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Efficacy of a telephone outcall program to reduce caregiver burden among caregivers of cancer patients [PROTECT]: a randomised controlled trial

Overview of attention for article published in BMC Cancer, January 2018
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Title
Efficacy of a telephone outcall program to reduce caregiver burden among caregivers of cancer patients [PROTECT]: a randomised controlled trial
Published in
BMC Cancer, January 2018
DOI 10.1186/s12885-017-3961-6
Pubmed ID
Authors

Leila Heckel, Kate M. Fennell, John Reynolds, Anna Boltong, Mari Botti, Richard H. Osborne, Cathrine Mihalopoulos, Jacquie Chirgwin, Melinda Williams, Cadeyrn J. Gaskin, David M. Ashley, Patricia M. Livingston

Abstract

Informal caregivers provide extended support to people with cancer but they receive little support from the health care system to assist them in their caring role. The aim of this single-blind, multi-centre, randomised controlled trial was to test the efficacy of a telephone outcall program to reduce caregiver burden and unmet needs, and improve psychological well-being among cancer caregivers, as well as evaluating the potential impact on patient outcomes. Cancer patient/caregiver dyads (N = 216) were randomised to a telephone outcall program (n = 108) or attention control group (n = 108). The primary outcome was self-reported caregiver burden. Secondary endpoints included depressive symptoms, unmet needs, self-esteem, self-empowerment, and health literacy. Data were collected at baseline and at both 1 and 6 months post-intervention. An intention to treat analysis was performed. The intervention had no effect on the primary outcome (caregiver burden), but reduced the number of caregiver unmet needs (intervention group baseline, mean = 2.66, 95% confidence interval (CI) [1.91-3.54]; intervention group 1 month post intervention, mean = 0.85, 95%CI [0.42-1.44]; control group baseline, mean = 1.30 95%CI [0.80-1.94], control group 1 month post intervention, mean = 1.02 95%CI [0.52-1.69]; p = 0.023). For caregivers at risk for depression, the intervention had a significant effect on caregivers' confidence in having sufficient information to manage their health (p = 0.040). No effects were found for patients' depressive symptoms, unmet needs, self-empowerment, and other health literacy domains. While caregiver burden was not reduced, the outcall program was effective in reducing unmet needs in caregivers. Provision of cancer information and support via a telephone service may represent a feasible approach to reducing unmet needs among cancer caregiver populations. ACTRN12613000731796 ; prospectively registered on 02/07/2013.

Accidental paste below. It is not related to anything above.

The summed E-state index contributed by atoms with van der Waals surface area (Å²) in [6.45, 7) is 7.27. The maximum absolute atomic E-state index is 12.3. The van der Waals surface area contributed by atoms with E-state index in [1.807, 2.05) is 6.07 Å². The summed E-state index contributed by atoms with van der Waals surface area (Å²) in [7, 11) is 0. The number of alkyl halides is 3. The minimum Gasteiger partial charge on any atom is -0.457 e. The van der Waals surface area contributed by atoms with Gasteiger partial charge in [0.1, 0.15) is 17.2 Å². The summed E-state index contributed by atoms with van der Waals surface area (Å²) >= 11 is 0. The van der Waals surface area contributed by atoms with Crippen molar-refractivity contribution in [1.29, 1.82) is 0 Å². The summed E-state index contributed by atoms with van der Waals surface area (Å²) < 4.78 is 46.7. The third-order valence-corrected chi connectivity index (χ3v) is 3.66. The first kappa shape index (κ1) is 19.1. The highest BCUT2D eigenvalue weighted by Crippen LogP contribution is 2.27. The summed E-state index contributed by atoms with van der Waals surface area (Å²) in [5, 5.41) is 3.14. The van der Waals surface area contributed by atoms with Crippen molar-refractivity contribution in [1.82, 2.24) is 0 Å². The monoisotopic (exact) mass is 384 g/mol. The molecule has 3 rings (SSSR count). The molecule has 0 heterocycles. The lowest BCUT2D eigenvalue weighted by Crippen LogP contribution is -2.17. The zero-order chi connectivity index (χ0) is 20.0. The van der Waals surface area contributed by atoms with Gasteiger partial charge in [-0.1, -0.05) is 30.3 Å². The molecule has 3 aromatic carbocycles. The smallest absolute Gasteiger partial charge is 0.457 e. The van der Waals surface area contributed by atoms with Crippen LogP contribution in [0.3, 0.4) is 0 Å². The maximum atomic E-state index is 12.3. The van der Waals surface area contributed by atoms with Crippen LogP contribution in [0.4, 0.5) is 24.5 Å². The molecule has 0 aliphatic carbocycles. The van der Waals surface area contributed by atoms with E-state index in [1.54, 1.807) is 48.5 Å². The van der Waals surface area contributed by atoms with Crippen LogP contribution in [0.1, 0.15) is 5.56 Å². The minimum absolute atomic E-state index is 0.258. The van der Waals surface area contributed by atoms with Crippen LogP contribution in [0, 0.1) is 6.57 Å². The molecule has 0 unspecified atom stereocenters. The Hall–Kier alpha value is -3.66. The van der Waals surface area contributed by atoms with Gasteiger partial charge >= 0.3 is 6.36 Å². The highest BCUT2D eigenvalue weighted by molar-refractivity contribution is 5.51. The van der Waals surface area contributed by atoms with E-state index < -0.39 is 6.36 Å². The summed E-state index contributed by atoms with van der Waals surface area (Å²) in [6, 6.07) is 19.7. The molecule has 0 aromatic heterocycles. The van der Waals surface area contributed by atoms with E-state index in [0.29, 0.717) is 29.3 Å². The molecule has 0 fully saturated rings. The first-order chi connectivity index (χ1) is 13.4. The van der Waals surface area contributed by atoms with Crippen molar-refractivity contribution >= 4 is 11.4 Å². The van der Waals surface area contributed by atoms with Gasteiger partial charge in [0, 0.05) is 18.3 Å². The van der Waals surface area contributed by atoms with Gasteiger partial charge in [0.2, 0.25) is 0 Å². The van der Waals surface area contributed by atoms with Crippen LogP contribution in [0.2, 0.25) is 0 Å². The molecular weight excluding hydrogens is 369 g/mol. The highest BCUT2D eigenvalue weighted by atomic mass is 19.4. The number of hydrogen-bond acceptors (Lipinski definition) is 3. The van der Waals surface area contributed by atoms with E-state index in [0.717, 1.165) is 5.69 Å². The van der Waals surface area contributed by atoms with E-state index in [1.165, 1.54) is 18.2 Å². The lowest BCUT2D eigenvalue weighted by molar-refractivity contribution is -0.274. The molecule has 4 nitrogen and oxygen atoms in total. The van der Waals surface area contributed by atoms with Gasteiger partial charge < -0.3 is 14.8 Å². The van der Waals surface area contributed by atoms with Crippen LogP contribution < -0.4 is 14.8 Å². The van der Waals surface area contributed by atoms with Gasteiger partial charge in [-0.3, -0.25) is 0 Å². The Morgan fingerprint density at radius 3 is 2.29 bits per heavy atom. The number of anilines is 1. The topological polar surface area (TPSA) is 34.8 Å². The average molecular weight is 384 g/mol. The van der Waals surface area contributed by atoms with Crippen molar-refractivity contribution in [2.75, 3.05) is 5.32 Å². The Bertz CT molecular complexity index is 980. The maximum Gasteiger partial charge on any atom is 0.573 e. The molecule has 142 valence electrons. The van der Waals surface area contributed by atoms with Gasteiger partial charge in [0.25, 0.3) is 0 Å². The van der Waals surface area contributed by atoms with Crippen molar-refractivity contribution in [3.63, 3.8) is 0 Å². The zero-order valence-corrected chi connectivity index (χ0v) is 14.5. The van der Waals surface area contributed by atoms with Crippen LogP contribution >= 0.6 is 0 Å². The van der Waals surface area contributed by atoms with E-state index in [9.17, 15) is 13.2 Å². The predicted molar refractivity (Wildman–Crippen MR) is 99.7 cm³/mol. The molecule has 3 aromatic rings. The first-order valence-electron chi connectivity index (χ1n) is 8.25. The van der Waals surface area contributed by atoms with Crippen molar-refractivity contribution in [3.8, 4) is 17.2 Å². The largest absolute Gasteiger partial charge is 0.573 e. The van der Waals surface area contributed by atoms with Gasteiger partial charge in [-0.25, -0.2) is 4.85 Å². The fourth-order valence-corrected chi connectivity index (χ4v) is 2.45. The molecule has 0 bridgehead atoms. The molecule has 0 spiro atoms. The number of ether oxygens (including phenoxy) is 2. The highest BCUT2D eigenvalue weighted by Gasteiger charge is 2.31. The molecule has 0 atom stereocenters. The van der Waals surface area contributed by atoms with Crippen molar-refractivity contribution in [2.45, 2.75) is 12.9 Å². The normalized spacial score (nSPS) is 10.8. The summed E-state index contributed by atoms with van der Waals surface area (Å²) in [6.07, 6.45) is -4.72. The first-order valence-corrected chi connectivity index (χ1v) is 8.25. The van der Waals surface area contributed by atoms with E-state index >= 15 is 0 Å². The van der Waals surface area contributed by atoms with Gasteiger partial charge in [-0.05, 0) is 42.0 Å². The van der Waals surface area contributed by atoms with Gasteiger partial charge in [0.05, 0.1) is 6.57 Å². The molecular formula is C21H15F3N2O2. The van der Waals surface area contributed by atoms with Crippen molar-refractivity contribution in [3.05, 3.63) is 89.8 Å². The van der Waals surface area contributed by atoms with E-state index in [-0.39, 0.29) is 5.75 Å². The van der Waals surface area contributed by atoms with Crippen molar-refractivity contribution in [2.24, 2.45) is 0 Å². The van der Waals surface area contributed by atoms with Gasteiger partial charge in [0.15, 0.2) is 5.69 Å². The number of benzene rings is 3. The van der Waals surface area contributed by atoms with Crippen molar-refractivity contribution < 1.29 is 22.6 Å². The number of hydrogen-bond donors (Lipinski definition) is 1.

Twitter Demographics

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Mendeley readers

The data shown below were compiled from readership statistics for 58 Mendeley readers of this research output. Click here to see the associated Mendeley record.

Geographical breakdown

Country Count As %
Unknown 58 100%

Demographic breakdown

Readers by professional status Count As %
Student > Master 11 19%
Student > Ph. D. Student 11 19%
Student > Bachelor 10 17%
Student > Doctoral Student 7 12%
Researcher 3 5%
Other 11 19%
Unknown 5 9%
Readers by discipline Count As %
Nursing and Health Professions 17 29%
Psychology 15 26%
Medicine and Dentistry 10 17%
Social Sciences 5 9%
Sports and Recreations 1 2%
Other 2 3%
Unknown 8 14%

Attention Score in Context

This research output has an Altmetric Attention Score of 1. This is our high-level measure of the quality and quantity of online attention that it has received. This Attention Score, as well as the ranking and number of research outputs shown below, was calculated when the research output was last mentioned on 09 August 2018.
All research outputs
#10,624,143
of 13,347,801 outputs
Outputs from BMC Cancer
#3,311
of 5,005 outputs
Outputs of similar age
#277,179
of 384,643 outputs
Outputs of similar age from BMC Cancer
#320
of 492 outputs
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